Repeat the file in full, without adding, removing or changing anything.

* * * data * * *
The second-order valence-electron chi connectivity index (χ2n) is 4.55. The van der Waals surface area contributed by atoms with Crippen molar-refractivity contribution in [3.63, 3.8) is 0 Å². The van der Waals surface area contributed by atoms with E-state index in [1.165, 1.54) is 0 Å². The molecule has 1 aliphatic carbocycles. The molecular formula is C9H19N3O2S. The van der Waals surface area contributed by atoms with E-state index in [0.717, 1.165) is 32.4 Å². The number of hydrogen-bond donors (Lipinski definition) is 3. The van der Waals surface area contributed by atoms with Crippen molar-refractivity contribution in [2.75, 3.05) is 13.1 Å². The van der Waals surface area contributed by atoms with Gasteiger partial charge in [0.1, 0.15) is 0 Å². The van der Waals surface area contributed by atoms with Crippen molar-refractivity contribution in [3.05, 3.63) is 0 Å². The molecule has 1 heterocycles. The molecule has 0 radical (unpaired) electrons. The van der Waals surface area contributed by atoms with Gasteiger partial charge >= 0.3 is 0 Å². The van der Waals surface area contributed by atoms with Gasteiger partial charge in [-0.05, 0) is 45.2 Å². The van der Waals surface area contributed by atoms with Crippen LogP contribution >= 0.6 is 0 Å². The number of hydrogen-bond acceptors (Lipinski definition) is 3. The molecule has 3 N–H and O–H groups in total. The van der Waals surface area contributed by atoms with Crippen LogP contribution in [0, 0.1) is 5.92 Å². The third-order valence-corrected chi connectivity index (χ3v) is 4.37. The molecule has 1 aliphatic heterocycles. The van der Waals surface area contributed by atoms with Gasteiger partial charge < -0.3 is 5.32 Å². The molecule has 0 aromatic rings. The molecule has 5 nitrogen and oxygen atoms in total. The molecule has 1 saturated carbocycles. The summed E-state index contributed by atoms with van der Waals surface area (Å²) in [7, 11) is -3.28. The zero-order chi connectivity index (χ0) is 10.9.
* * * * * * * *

The second-order valence-electron chi connectivity index (χ2n) is 4.55. The van der Waals surface area contributed by atoms with Crippen molar-refractivity contribution in [3.63, 3.8) is 0 Å². The van der Waals surface area contributed by atoms with E-state index in [1.165, 1.54) is 0 Å². The molecule has 1 aliphatic carbocycles. The molecular formula is C9H19N3O2S. The van der Waals surface area contributed by atoms with E-state index in [0.717, 1.165) is 32.4 Å². The number of hydrogen-bond donors (Lipinski definition) is 3. The van der Waals surface area contributed by atoms with Crippen molar-refractivity contribution in [2.75, 3.05) is 13.1 Å². The van der Waals surface area contributed by atoms with Gasteiger partial charge in [0.1, 0.15) is 0 Å². The van der Waals surface area contributed by atoms with Crippen molar-refractivity contribution in [3.05, 3.63) is 0 Å². The molecule has 1 heterocycles. The molecule has 0 radical (unpaired) electrons. The van der Waals surface area contributed by atoms with Gasteiger partial charge >= 0.3 is 0 Å². The van der Waals surface area contributed by atoms with Gasteiger partial charge in [-0.05, 0) is 45.2 Å². The van der Waals surface area contributed by atoms with Crippen LogP contribution >= 0.6 is 0 Å². The number of hydrogen-bond acceptors (Lipinski definition) is 3. The molecule has 3 N–H and O–H groups in total. The van der Waals surface area contributed by atoms with Crippen LogP contribution in [0, 0.1) is 5.92 Å². The third-order valence-corrected chi connectivity index (χ3v) is 4.37. The molecule has 1 aliphatic heterocycles. The van der Waals surface area contributed by atoms with Gasteiger partial charge < -0.3 is 5.32 Å². The molecule has 0 aromatic rings. The molecule has 5 nitrogen and oxygen atoms in total. The molecule has 1 saturated carbocycles. The summed E-state index contributed by atoms with van der Waals surface area (Å²) in [7, 11) is -3.28. The zero-order chi connectivity index (χ0) is 10.9.